Softphones aren’t making inroads onto smartphones or the desktop because the former lacks battery life and the latter take too long to start up, according to Jamie Romanin, ShoreTel’s Regional Director for Australasia. Softphones are applications that do everything a telephone handset can, but run on a PC or smartphone. Often …
Here in Aus, we can get unlimited call mobiles from about $40AU per month. (Includes landline and mobile destinations.) That sort of price point somewhat renders SoftPhones, and VoIP in general as annoying echo-prone unreliable things; since really VoIP exists as an interim technology. Granted, for International Calling, VoIP is hard to beat; but odds are you'll have Skype or similar anyway.
Re: Interim Tech?
Well done, spoken like a person that doesn't have a clue what they are on about....
For starters the vast majority of your calls you make these days are VoIP at some point, you just don't know it.
"VoIP in general as annoying echo-prone unreliable things..."
Really? We handle 1.5 million external calls a month, about 3 million internal, echo, not really an issue, certainly less annoying than the drop outs you'll get via a mobile.
Unless some spanner is using speaker phone on a mobile of course.
"Granted, for International Calling, VoIP is hard to beat"
Or internal use, or interbranch use....
However the real issue with softphones that the main players just don't get, I don't want to use a headset, it's that simple.
As for slowing you pc down, Shoretel, I know your phones are butt f'ing ugly, but really, slow a pc down really? I've never noticed. Then again I also run a SIP proxy and PBX on my laptop as well....
Re: Interim Tech?
Because my incoming number is VOIP. Not only that, but at the same time I can have the little PBX log into it, my PC and my mobile. If a call comes in, all ring until one of them answers, or it goes to voicemail. If I make a call, the outgoing telephone number shows as my VOIP number. Also especially handy is that I don't have to be where the number is registered (in fact I can be in any country in the world).
As for softphones; the VOIP client that came with my Nokia seems to work OK-ish, but that isn't much of an indicator about softphones; the whole mobile is a bit "meh".
This sounds like excuses for poor sales.
For me the major use case for softphones is to facilitate remote working in the enterprise.
Since remote working generally involves either having a laptop or PC switch on as well I would question why this is a bar to adoption.
The major plus of softphones is to avoid mobile/landline charges for work calls by using call back type functionality.
I see softphones on smartphones as a interim/passing technology soon to be gobbled up by unified comms containers that provide full BYOD functionality. (ie integrated contacts, email, phone etc) all within a secured section of the phone and therefore again not a major area of problems.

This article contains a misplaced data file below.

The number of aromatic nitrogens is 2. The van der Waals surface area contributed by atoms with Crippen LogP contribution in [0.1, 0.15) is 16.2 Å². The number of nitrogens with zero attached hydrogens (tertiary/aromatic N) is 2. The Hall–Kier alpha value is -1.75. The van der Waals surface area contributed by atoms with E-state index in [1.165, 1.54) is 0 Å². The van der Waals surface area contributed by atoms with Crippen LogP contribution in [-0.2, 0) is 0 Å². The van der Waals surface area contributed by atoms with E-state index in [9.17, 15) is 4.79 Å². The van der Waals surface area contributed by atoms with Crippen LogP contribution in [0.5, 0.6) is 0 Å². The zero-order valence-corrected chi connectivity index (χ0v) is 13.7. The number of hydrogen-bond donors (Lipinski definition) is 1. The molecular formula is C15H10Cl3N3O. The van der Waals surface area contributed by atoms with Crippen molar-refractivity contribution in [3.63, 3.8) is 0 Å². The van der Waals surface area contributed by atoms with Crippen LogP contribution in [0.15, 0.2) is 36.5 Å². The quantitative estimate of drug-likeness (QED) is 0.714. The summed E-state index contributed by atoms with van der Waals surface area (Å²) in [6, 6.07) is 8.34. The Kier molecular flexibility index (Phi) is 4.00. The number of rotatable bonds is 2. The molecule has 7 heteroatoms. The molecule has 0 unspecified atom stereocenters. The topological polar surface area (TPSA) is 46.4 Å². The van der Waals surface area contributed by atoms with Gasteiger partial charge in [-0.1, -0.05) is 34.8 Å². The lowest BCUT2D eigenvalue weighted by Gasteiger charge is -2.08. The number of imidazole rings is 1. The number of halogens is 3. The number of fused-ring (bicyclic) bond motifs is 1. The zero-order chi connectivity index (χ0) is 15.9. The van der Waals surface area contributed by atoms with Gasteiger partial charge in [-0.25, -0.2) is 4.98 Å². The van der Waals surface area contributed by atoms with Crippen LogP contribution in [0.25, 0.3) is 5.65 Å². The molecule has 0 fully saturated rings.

Within the UK, voice calls are basically free - you subscribe for the appropriate number of minutes, and then you only have to pay for calls to numbers beginning 08, or for international calls. 08 numbers you can generally deal with by searching for the geographical number it is attached to. For international calls, unless both parties have the same VOIP service, usually Skype; the VOIP providers charge pretty much the same as other companies that operate over the voice network - basically the national call rate in the destination country plus a little bit extra for their profit margin.
If voice calls are priced in your service subscription then they aren't free, you're paying for them.
I think you're underrating the benefit (in principle) that if you have a computer on every desk anyway, then giving them telephony without separate telephone wiring is a big, big bonus. I'm just assuming that office telephone systems are still very, very expensive.
Having said that, something that works with a phone handset - and maybe without logging into a PC - will be easier to work with, for a lot of people.
There are USB handsets still in some stores, but I don't know if they're obsolete.
It's not separate wiring though. All modern phone installations I've seen run over Cat5 cable and are pushed by a normal server in the back end. Sure, this means that softphones could easily be used, but it isn't a whole other system that has to be installed at massive cost. For the cost of the phones people can have the comfort of a normal handset, and change is something most people avoid wherever possible.